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The Historia Augusta is a biographical work roughly following the model of the imperial biographer Suetonius (LCL 31, 38) and covering the lives of the Roman emperors from Hadrian (r. 117–138) to Carinus (r. 283–285), with a lacuna between the lives of the Gordians and the Valerians. Although the work comes down to us as a collection of thirty books written by six different authors, it is now generally considered to be the creation of a single individual writing under several pseudonyms no earlier than the late fourth century. It is a thoroughly enigmatic work whose origins, nature, and purpose remain obscure; the very beginning of the life of Hadrian is lost, and with it any general introduction that may have existed.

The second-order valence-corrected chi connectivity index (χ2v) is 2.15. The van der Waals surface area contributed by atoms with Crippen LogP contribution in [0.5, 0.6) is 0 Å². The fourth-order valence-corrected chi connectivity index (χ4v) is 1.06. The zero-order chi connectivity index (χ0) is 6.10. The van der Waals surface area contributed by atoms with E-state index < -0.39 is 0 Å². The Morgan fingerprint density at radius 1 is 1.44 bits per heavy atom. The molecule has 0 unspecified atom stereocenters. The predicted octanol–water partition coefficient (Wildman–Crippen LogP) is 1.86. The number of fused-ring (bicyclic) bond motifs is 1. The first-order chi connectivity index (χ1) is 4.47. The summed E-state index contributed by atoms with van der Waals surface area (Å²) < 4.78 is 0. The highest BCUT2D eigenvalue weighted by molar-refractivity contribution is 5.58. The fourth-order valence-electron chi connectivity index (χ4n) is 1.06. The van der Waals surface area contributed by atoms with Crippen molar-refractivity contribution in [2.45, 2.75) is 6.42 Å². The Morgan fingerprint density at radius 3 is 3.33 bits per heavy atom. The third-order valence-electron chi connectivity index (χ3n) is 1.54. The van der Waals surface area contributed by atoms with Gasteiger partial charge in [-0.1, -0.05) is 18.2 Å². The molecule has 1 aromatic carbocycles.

While the Historia Augusta is our most detailed surviving source for the second and third centuries, often providing details beyond the Greek accounts, it is not a trustworthy source for historical information: too many of the details are anachronistic, unsupported, or preposterous, or contradicted internally or by better sources, and many documents, speeches, acclamations, and inscriptions that it quotes or cites are entirely fictional.
The Historia Augusta nevertheless has its attractions: for the connoisseur of biography the author provides plenty of wordplay, puns, allusions, literary games, and mock-scholarly digressions, and for the casual reader he offers vivid characterizations of emperors both good and bad.
This revision of the original Loeb edition by David Magie offers text, translation, and annotation that are fully current with modern scholarship.